Twisting to Detoxify

Asana Yoga

The seasonal shift from winter to spring often brings a sense of renewal to our spirits. As we begin to shed our winter clothing, we may also start to clear away things that managed to build up in the hibernation of the winter season and look to spring for a fresh and liberating start.

A popular habit that reflects this transition is “Spring Cleaning,” the practice of thoroughly cleaning one’s home in the springtime. Many people – especially yogis – might be interested in taking this cleaning and clearing out process inward. There are countless ways to approach detoxifying the body, but when it comes to your asana practice, your best bet are twisting postures.

B.K.S. Iyengar famously describes twists as a “squeeze and soak” action. The squeeze part of the action refers to the twist itself because twisting postures create a wringing (or compression) effect on the abdominal organs. This compression pushes blood out of the abdominal organs and creates a flushing effect that helps to eliminate toxins.

The soaking part of the action refers to what happens as you bring your body out of the twist. As the compression is released, fresh blood floods back into the abdominal organs bringing with it oxygen and nutrients. In essence, with the squeeze, you are clearing out and creating space, and with the soak, you are intentionally refilling the space.

A powerful way to work more deeply with twists is to use them as a tool to refine your intentions. As you move mindfully into your twist, ask yourself questions such as: What do I want to clear out of my life? What do I want to let go of? What about the way I am living my life right now is not serving me? As you unwind, shift your focus to mirror the soaking phase of the twist and explore questions such as: What am I creating space for? What do I want more of in my life?

Whether you find yourself focusing on more cleaning your kitchen, detoxifying through twisting asanas or clearing away things that aren’t serving you, remember to approach your pursuit with a balance of sthira and sukha (translated simply as effort and ease). Allow your body to twist, guide your body to twist, but don’t force your body to twist. If you would like more guidance on how to twist safety and smoothly, please come to class and ask!

Hope to see you on the mat.

Photo Credit: Chris Yakimov

Allow Your Body to Heal

Restorative Yoga Yoga

Not too long ago a picture of a little cat lying on its back was regularly showing up in my Facebook news feed. The text at the top of this image read:

I may look like I’m doing nothing but on a cellular level I’m very busy.

Not only cute and comical, but true. The practice of Restorative Yoga, which can also be described as a practice of active relaxation, is based on an awareness of what happens (on a cellular level) when we allow the body to rest, when we lay on our backs and do nothing – just like the little cat.

I want to specifically address using Restorative Yoga to address injury in the body. If you’re like me, you’ve probably spent hours (days, weeks or even months) of your life trying to “solve” your injuries. Perhaps you too have bounced from practitioner to practitioner trying one approach after another in search of something that will help you find your way to feeling healed. I don’t want to devalue to the wisdom and insight we can gain from practitioners of all different modalities, but I believe that in this outward seeking of healing we may lose sight of our greatest source of healing.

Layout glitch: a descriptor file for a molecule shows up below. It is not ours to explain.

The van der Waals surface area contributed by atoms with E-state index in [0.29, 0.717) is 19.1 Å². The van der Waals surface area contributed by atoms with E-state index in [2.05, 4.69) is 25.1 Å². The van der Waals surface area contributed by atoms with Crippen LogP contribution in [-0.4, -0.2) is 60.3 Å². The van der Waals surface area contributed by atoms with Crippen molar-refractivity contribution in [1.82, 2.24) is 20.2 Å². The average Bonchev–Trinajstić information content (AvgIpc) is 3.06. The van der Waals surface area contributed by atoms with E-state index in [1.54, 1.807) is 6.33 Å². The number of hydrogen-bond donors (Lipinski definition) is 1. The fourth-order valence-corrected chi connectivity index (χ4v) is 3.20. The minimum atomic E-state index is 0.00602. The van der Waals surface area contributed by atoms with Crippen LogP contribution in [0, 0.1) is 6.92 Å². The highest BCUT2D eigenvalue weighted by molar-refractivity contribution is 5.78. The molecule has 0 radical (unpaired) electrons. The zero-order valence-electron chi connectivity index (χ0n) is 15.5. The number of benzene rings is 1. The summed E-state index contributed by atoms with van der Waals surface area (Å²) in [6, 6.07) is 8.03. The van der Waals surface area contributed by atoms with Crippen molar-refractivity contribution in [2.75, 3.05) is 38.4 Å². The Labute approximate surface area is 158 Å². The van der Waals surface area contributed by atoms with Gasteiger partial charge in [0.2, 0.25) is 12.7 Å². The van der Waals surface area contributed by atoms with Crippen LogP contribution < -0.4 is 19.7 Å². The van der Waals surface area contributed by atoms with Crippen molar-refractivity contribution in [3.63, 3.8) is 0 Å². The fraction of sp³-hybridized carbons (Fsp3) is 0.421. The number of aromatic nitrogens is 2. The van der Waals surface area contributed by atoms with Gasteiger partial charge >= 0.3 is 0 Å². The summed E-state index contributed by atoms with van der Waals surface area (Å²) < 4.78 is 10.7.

Having an injury can be very stressful. An injury might prevent you from staying active (which helps to combat stress), it might impact your ability to work (creating financial stress), and it might make day-to-day tasks more challenging and more tiring. Seeing someone for your injury can also be a large source of financial stress – especially if things don’t improve with the first practitioner you see. A number of things happen in the body when it is under stress, and one of those things is that the body directs energy away from systems that are not an immediate priority, including digestion, elimination, repair, and reproduction. Simply put, the stress of an injury can prevent our body from repairing that injury.

In contrast, the soothing and quieting poses of Restorative Yoga help our own internal healing processes to work. The body has an incredible ability to heal itself and Restorative Yoga offers us the possibility of connecting to this source of healing. By resting deeply in the poses, we can begin to release ourselves from the destructive and limiting forces of chronic stress.

Restorative Yoga often involves a paradigm shift from “doing, fixing and solving” to “being and allowing,” and if you are habitually an active problem solver, Restorative Yoga can require a leap of faith. I am incredibly grateful that I took this leap because among other things, Restorative Yoga has empowered me to believe deeply in my body’s ability to heal itself and it has taught me to value taking time to rest so that my body is able to direct its energy in this way.

If you would like to explore this approach to healing, I teach Restorative Yoga on Sunday evenings at South Granville YYoga. I would love to see you there.

Photo Credit: Chris Yakimov